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The aim of these kindergarten hand exercises and activities is to help develop your child's fine motor skills. Preschool and Kindergarten kids need lots of help to get ready for all the handwriting they are going to be doing in grade school.
Sometimes children hold a pencil awkwardly when their fine motor skills have not developed well enough for pencil control. The variety of fine motor activities suggested below may help your child's fine motor skills improve, in order to enable better pencil control.
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These fine motor activities are
intended to encourage your child's normal fine motor development.
If you suspect your child has fine motor delays, please seek a professional opinion.
Use a regular money box or a recycled container and encourage your child to hold 2 or 3 coins in the hand and push them through one at a time without dropping the others.
Upgrade to using more coins as your child gets better at this task.
Putting coins in a side slot is more challenging!
If your child uses a side slot, make sure the thumb is under the fingers to get the most out of the exercise (as shown above).
NB be aware of the choking hazard with little kids!
Another inexpensive activity with household materials!
This is the same concept as the moneybox idea above, but using dried beans and an egg carton.
In this example, we are reinforcing number concept by writing a number inside each hole, and the child has to add the correct number of beans.
Have your child hold a few beans in his hand, and place them into the container one by one by moving a single bean up to the fingertips each time. It is harder than it sounds, especially for kids with poor fine motor skills!
NB be aware of the choking hazard with little kids!
Don't underestimate the potential of this age-old activity!
Get your child to squash, squeeze, roll and pound the playdough to get those hand muscles moving before using cutters and other playdough toys.
The thumb, index and middle fingers are the fingers used to control the pencil when writing. I call these the tripod fingers.
These kindergarten hand exercises will help your child learn to use those fingers in the first step to developing good pencil control.
Show your child how to isolate the tripod fingers with a small slip of paper under the ring and little fingers (read why this is important).
Then try some of the activities below.
Scissor cutting is by far one of the best kindergarten hand exercises as it is a great way to getting the tripod fingers to work together well.
Make sure your child uses the tripod fingers in the holes, and give lots of practice cutting out on straight lines before moving on to shapes and pictures.
Is your child struggling to cut neatly with scissors?
Do you want to teach your preschooler how to cut with scissors but don't know where to start?
My 33 page scissor skills e-book will help answer your questions, and will give you step by step photographed activities to help your child master scissor skills.
Ok, this activity does use a crayon, but it is used in such an undemanding way that even kids with poor fine motor skills can enjoy coloring!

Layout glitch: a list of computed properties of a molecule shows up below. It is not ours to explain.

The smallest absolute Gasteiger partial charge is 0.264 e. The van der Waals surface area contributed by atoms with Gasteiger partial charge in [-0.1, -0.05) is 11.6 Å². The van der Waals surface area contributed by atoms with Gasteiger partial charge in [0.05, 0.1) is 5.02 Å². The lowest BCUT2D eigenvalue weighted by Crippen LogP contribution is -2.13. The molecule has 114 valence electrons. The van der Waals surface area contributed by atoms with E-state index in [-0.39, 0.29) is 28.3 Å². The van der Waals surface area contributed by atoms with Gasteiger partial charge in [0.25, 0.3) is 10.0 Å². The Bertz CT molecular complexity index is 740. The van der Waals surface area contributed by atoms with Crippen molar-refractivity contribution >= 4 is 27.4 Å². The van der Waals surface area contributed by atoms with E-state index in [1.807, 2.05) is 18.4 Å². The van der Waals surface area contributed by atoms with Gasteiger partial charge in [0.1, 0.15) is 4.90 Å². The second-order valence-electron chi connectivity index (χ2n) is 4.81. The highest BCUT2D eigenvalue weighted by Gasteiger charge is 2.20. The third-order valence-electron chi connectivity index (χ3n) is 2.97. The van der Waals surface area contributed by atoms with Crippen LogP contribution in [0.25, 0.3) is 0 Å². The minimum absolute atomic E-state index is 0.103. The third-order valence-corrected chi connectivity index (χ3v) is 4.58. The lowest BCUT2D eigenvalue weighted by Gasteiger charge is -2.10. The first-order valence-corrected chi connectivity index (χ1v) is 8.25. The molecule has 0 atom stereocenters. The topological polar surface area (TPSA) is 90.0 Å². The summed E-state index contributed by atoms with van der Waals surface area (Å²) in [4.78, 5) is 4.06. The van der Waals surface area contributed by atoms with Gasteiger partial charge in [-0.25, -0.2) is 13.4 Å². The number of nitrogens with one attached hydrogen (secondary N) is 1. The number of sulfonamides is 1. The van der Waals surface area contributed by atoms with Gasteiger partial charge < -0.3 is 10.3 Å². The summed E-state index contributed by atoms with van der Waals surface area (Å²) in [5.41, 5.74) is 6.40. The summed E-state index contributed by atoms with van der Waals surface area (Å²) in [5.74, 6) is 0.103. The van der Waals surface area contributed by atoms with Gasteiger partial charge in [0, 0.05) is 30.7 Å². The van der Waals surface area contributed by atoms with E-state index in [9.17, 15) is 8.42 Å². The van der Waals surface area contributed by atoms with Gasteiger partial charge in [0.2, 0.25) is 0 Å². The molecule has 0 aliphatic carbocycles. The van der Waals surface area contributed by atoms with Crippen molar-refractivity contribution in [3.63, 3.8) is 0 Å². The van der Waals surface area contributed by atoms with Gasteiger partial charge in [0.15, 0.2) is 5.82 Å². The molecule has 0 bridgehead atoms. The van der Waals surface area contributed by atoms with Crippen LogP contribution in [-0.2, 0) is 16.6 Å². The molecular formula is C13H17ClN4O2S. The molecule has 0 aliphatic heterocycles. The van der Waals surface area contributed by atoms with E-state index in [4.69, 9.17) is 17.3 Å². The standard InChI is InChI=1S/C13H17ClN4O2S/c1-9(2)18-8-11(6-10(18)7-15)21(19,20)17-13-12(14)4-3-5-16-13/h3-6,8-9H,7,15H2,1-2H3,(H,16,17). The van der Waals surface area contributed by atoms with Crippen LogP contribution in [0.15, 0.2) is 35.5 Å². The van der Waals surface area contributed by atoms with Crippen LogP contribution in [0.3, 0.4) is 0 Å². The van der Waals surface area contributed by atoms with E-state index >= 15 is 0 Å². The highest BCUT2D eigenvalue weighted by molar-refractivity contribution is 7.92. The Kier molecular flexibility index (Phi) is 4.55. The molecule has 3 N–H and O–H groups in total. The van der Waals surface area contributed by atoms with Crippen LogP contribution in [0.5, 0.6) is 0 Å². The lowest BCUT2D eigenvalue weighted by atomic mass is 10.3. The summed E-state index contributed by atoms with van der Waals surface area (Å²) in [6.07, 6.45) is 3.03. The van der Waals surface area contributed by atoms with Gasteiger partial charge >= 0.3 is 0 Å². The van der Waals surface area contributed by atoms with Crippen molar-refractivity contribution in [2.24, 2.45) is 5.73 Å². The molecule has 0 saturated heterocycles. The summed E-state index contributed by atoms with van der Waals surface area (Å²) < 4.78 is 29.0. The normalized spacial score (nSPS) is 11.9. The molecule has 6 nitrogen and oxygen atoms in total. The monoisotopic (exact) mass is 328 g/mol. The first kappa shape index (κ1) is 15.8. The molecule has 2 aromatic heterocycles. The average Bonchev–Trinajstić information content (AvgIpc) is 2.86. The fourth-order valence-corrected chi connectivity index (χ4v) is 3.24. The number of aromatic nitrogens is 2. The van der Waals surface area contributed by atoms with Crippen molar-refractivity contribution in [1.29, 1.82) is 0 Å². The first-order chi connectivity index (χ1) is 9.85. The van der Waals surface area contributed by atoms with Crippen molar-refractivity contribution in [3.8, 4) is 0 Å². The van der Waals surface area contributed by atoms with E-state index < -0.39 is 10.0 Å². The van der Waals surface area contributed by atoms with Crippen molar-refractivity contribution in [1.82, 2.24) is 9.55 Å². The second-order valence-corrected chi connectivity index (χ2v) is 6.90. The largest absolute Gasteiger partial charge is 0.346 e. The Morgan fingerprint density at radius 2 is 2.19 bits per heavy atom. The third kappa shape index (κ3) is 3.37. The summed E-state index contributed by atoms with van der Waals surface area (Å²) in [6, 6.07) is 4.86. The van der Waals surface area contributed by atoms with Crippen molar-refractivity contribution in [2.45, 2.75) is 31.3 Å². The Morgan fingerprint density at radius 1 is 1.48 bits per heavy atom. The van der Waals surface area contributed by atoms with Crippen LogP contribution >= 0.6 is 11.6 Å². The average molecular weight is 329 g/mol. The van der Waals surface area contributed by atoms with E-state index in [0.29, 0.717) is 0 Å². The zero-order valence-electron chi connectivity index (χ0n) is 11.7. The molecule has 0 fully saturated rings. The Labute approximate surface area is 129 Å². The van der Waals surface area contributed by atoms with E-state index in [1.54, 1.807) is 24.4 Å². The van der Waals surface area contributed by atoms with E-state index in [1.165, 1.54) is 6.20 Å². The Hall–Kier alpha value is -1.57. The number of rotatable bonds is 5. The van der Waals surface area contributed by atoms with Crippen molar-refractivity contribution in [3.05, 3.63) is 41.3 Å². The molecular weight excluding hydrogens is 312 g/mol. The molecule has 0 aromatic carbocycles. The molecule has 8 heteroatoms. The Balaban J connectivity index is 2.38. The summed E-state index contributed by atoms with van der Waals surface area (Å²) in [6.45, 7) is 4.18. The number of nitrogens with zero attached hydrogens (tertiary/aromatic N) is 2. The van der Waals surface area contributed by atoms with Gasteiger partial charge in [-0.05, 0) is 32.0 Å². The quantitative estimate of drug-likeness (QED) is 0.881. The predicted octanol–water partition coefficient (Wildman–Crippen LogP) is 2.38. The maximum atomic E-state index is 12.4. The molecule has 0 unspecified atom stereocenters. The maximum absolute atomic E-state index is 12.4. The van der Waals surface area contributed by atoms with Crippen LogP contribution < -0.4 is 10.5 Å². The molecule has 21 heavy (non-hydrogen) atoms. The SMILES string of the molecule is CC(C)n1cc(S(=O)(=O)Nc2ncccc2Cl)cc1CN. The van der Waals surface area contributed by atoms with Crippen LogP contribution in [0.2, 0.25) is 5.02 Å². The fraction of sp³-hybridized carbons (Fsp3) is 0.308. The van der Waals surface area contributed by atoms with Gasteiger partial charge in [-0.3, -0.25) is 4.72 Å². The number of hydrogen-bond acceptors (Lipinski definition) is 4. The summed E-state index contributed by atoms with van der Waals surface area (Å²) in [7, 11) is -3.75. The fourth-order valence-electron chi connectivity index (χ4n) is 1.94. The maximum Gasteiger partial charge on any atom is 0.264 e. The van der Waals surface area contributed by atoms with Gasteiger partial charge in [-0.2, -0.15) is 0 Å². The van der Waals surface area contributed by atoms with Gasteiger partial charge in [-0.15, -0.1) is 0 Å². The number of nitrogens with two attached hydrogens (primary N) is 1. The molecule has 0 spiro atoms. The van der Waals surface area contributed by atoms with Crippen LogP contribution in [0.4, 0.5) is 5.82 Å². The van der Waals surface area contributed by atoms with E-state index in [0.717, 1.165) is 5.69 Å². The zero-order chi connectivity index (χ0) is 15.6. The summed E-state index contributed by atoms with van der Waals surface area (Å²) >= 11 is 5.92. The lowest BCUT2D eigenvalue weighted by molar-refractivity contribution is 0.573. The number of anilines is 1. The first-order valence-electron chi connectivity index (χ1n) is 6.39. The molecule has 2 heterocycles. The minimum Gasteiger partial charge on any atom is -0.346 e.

Use the tripod fingers to hold a crayon down flat and rub color all over a large area, like this circle which is about to be cut out.
Although square and triangular crayons are great, they can be expensive, but regular crayons do the trick just as well.
Tearing paper can be fun! First, check which way the grain of the magazine paper runs – the strips may run better horizontally or vertically.
Either you or your child can tear the strips from the page. Once strips have been torn, then tear the strips into small squares across the grain.
Use the tripod fingers to grasp the paper and tear. For best results, place the thumbs together on the top, and then pull one hand towards the body.
(This pic has a preschooler tearing the paper and he is not using his tripod fingers yet, but the pic shows how the thumbs should be placed together for the best tearing)
You can use the paper squares to make a collage, which makes it a great preschool or kindergarten hand exercise for any theme!.
Draw a single dot on one side of a clothes pin, and two dots on the other side. This shows your child where to place the fingers.
Your child should grip the pins with the pads at the tops of the fingers, and not at the side of the index finger as can be seen in the picture alongside!
Use the clothes pins to pick up and transfer items, or have your child pick up and place a number of clothes pins, making sure the tripod fingers are used correctly.
This child built a cage for his dinosaurs by placing clothes pins on an egg carton, then picked up "food" and transferred it to the cage.
Crumpling small pieces of crepe or tissue paper into balls is a good tripod finger exercise and also makes a great decoration for craft activities.
For more information on this versatile fine motor activity that can help improve pencil control, pop over here.
Available from some toy shops and therapy product suppliers, these little plastic toys that squirt water can be used effectively with the tripod fingers.
Add a couple to your stock of bath toys to add a fine motor boost to bath time!
PFOT stock a range of fine motor products like this one. This is my affiliate link to a few fine motor products that I have picked out over there.
Here are some more pages on my site that can help you work on your child's fine motor skills:
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